Gnome Terminal and fish
I have been using the default Gnome Terminal with the fish shell for a long time and it has served me well. Since
fish provides a lot of functionality out of the box (including meta information about git repos in the prompt), I have stuck with it for the convenience. However, there is ONE major downside to fish; it is not POSIX compliant.
Why ditch fish?
See what had happened was… Non-POSIX compliant wasn’t a big problem until I found myself writing a couple helper functions with
fish syntax. This was a proverbial red-flag since
fish becomes a hard dependency for all my systems going forward. This coupled with the how
fish saves aliases (as separate functions when you call
funcsave aliasname) which I always found a bit tedious led me to finally think about moving to
What would I miss most from fish and Gnome Terminal?
The baseline against which I’m making this list is default
bash on Ubuntu based systems, which is what I’ve had the most exposure to. So compared to that experience:
- Right off the bat, I like
fish’s default prompt and never felt the need to customize it because it showed the current path and for git repos shows the current branch.
- Completions! The fish completions are great and the history sub-string search is excellent.
- Syntax highlighting of commands as you type so you can easily spot typos as they happen.
- As for Gnome Terminal, I wouldn’t really miss anything assuming I could theme the terminal a bit. What I wouldn’t miss is the lack of a configuration file that could be added to my other dotfiles.
While this list serves as the basis for the requirements of the new tool-chain, the top requirement was plain-text based configuration management, which can be placed under version control. The other very soft requirement was tools developed using Rust. I’ve done a few “hello world” things in Rust and want to continue learning more and figured that using more Rust based tools is a good path to learning and contributing. With all that in mind, I landed on Prompt: starship, Terminal: Alacritty, and < zsh>.
I decided to separate the prompt from the shell with Starship.
starship is highly customizable but it does everything I want from it out of the box; which is, cleanly and minimally replicate features of the
fish prompt. There are a lot of “themes” and configurations which I’m sure I’d love to tweak and yak-shave someday, but I enjoy the out of box experience. To fully take advantage of the default configuration, you need a nerd font (a font that has been patched with icons that are often used to represent software tools/concepts/applications). I’m a fan of the JetBrains Mono and there is a patched nerd font variant.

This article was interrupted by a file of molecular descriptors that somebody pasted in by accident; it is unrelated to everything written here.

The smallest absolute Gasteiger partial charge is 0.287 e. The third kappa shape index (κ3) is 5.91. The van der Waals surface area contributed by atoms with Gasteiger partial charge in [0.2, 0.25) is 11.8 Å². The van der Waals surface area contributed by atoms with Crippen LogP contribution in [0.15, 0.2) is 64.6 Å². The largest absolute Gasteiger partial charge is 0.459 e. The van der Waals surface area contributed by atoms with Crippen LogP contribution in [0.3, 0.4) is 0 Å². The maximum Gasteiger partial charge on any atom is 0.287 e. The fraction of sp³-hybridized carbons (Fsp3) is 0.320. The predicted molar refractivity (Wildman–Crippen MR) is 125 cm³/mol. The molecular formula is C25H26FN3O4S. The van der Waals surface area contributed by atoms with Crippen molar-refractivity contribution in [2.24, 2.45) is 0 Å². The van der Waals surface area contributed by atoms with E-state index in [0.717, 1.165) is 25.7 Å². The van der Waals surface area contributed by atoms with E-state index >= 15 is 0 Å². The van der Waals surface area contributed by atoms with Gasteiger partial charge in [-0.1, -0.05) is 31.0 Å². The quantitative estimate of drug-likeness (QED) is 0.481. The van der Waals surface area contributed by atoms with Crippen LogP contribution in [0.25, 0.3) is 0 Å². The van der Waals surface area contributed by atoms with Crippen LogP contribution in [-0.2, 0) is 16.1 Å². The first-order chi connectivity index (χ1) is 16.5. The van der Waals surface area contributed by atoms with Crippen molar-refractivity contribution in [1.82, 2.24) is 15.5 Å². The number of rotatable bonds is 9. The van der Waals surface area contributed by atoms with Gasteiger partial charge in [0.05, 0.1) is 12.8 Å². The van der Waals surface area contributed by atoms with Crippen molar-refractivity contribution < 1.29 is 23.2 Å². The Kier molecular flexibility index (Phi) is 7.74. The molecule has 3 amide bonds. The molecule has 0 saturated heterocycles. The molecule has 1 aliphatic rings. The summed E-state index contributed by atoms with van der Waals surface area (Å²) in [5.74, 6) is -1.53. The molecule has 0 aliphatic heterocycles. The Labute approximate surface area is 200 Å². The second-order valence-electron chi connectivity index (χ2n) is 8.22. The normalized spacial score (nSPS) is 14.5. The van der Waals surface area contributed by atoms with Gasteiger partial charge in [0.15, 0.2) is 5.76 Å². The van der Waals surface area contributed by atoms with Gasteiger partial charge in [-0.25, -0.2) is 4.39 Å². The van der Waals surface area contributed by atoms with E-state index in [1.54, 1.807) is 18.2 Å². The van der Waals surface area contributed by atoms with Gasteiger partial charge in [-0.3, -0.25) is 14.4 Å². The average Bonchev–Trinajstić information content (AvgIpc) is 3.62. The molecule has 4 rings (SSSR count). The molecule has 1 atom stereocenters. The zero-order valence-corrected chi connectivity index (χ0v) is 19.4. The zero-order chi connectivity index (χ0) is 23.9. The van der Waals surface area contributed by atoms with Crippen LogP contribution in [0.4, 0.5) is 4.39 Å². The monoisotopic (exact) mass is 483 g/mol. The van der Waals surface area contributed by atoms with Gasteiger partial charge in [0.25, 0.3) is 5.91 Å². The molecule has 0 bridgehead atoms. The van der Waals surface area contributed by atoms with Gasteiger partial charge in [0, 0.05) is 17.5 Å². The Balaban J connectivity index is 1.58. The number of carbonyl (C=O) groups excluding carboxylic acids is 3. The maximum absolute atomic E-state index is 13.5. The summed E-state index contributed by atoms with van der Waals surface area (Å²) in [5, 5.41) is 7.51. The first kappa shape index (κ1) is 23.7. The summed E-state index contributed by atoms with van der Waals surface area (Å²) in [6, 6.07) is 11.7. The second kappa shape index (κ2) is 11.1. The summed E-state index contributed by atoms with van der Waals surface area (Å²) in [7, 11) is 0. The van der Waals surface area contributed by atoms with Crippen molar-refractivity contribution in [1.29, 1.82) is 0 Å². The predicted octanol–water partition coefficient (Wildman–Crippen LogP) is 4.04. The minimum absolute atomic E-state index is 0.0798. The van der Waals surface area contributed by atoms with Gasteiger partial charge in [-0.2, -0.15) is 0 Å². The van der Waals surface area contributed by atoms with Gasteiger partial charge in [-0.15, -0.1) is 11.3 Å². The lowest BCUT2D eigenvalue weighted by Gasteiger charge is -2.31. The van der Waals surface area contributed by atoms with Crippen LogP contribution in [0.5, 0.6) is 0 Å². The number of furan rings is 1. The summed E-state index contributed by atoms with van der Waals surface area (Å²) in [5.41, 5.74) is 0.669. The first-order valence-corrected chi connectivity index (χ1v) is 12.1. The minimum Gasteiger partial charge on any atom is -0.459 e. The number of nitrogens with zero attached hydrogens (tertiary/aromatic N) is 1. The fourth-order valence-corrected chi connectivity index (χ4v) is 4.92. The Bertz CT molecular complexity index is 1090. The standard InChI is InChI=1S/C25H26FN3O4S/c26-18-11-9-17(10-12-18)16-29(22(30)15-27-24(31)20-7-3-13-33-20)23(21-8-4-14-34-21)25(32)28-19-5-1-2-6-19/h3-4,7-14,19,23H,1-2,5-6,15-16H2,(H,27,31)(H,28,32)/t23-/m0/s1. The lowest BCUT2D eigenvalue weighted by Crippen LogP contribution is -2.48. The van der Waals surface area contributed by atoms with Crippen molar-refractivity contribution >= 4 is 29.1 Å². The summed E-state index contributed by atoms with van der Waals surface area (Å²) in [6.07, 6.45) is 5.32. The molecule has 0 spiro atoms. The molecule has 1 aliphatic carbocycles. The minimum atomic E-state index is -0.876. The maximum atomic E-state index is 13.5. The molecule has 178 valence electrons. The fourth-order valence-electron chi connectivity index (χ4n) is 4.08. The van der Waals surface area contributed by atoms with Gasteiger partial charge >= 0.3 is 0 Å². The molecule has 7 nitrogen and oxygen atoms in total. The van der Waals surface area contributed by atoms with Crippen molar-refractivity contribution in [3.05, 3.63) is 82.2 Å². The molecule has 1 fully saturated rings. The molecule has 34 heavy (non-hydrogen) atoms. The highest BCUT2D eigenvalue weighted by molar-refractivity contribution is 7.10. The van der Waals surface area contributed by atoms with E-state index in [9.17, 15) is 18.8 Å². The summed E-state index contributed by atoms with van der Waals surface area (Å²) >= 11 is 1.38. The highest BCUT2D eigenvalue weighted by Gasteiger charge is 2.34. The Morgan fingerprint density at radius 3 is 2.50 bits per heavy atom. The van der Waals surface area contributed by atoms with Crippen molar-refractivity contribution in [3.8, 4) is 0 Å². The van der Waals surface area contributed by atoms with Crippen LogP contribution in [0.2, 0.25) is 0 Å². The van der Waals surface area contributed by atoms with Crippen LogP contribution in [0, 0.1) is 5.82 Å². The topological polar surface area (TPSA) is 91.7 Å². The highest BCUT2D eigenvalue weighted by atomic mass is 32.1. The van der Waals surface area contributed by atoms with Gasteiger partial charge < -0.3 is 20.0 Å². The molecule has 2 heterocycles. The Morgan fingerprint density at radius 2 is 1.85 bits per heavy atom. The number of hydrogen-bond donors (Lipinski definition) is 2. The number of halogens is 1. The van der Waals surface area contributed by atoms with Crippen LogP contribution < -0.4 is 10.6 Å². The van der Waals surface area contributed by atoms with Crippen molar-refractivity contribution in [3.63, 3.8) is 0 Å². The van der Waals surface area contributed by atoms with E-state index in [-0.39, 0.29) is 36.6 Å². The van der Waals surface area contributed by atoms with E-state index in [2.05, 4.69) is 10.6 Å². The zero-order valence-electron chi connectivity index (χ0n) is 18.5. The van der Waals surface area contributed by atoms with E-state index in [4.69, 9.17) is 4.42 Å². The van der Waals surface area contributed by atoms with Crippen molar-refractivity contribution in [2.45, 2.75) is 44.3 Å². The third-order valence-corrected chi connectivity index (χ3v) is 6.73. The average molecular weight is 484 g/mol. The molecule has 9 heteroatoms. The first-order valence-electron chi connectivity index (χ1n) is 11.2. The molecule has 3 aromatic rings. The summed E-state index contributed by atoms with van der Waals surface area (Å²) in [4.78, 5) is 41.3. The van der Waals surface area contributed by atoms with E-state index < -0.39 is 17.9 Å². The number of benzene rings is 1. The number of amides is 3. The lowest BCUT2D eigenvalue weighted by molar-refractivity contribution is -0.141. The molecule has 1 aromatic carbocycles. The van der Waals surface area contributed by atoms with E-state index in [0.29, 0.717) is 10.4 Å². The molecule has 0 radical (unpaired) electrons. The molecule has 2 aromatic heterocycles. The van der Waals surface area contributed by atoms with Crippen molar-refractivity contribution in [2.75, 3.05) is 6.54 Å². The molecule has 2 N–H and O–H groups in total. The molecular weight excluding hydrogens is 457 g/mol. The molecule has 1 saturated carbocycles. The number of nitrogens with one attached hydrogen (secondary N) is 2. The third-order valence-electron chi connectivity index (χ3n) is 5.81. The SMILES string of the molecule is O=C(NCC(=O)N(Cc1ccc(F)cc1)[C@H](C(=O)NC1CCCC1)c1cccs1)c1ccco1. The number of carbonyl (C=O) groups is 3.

I have seen
Alacritty getting praised for being fast, functional, configurable, and it being cross-platform tool written in Rust was all I needed to land on it. Some of the speed tests are pretty impressive, the configuration is very straight forward, and there are tons of resources so I won’t delve into things that have been covered very well everywhere.
One big advantage of Alacritty that I don’t see touted often is a very keyboard focused workflow. I especially enjoy the vim-like visual mode (bound to
SPACE by default) which allows navigating within the buffer, searching the output, and making text selections and copying from anywhere in the buffer all with the familiar vim keybindings.
Here’s my minimal
This post is getting to be quite long and there’s a lot to discuss with
zsh. I’ll hit the highlights here and do a more detailed write-up in the future when I’ve lived in it for a few weeks/months. I have seen lots of helpful posts on
zsh and even
zsh migrations but all of the ones I came across use the Oh my zsh “framework”. While
oh my zsh is great, I wanted to stick to a smaller/leaner configuration that I could understand myself. The great thing is that since
oh my zsh is a collection of scripts that marshaled, the underlying functionality is available as independent repos which I added as git submodules to my dotfiles repo and got a fairly streamlined experience on my laptop and phone (via Termux).
Before and After
Yeah, I get it: just show the screenshots.
So far I’m pretty happy and comfortable with the new system. The thing I still miss from fish is expanding the commands and sub-commands of CLI apps. I’m sure there are zsh packages for that and I look forward to learning more. If you have any suggestions, I would love to learn from you.